Canadians reflect on wrath of Hurricane Fiona in the Dominican Republic

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Canadians reflect on wrath of Hurricane Fiona
WATCH ABOVE: Millions are picking up the pieces in the aftermath of Hurricane Fiona, which made landfall in places such as Puerto Rico and the Dominican Republic. Canadians who were there at the time shared their experiences of making it through the storm. Shallima Maharaj reports – Sep 21, 2022

Belleville, Ont., native Mike Bryant has lived in the Dominican Republic for nearly two decades. He operates a tour company in Punta Cana, and felt the impact of Hurricane Fiona first-hand.

Some communities saw homes damaged or destroyed. In and around his own area, Bryant described downed signs and scattered tree branches.

Those were just some of the remnants of the storm now surging in strength toward Atlantic Canada.

“Fiona was a whole different breed,” he described in an interview on Wednesday. “Much, much stronger. Much more deliberate. I only slept maybe an hour and a half with one eye open through the night as she basically pounded on us.”

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The storm, which has grown to a Category 4, was strongly felt in Puerto Rico, where many were left without power or running water. There have been multiple reports of deaths throughout the Caribbean.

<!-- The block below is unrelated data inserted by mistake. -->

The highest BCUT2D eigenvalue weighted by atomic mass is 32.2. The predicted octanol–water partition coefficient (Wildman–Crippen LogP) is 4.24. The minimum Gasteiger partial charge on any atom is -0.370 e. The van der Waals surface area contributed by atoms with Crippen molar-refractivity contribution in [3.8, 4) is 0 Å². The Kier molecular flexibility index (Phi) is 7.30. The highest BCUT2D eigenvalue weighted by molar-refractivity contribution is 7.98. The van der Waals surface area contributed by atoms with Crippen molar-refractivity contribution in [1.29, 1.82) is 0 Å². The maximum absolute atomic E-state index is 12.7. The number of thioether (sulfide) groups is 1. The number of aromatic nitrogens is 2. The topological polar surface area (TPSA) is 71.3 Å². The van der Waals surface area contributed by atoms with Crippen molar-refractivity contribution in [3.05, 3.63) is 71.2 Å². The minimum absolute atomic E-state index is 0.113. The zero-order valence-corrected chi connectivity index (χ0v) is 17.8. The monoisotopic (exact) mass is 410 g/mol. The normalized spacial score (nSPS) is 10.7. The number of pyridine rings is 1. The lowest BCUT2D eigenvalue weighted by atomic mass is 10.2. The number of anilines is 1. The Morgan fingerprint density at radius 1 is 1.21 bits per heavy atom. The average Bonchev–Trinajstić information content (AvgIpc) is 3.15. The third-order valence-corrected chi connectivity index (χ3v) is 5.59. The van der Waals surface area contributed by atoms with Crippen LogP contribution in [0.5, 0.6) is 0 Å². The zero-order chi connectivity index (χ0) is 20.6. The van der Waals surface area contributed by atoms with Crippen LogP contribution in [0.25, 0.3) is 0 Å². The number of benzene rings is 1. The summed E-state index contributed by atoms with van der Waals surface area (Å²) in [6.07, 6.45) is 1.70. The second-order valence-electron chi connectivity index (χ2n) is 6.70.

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“I wrote in a little journal that it sounds more like I’m underneath the hood of a diesel engine car going down the road. Everything is rattling, shaking, vibrating. It’s quite a unique sound,” recalled Bryant.

Eric Gagne of Cambridge, Ont., was on vacation in the Dominican Republic when the hurricane made landfall. He was staying at a resort in Punta Cana and arrived back on Canadian soil on Tuesday evening.

He admits that at first, he wasn’t afraid of what was to come.

“We were just in this room in a box and it felt just like anything could happen,” he said. “We didn’t hear any trees go down, but we could hear them flapping in the wind, and later that night, we were trying to sleep and water was seeping into our room.

“I feel like I could moonwalk through a snow storm, no big deal, but a hurricane is just real.”

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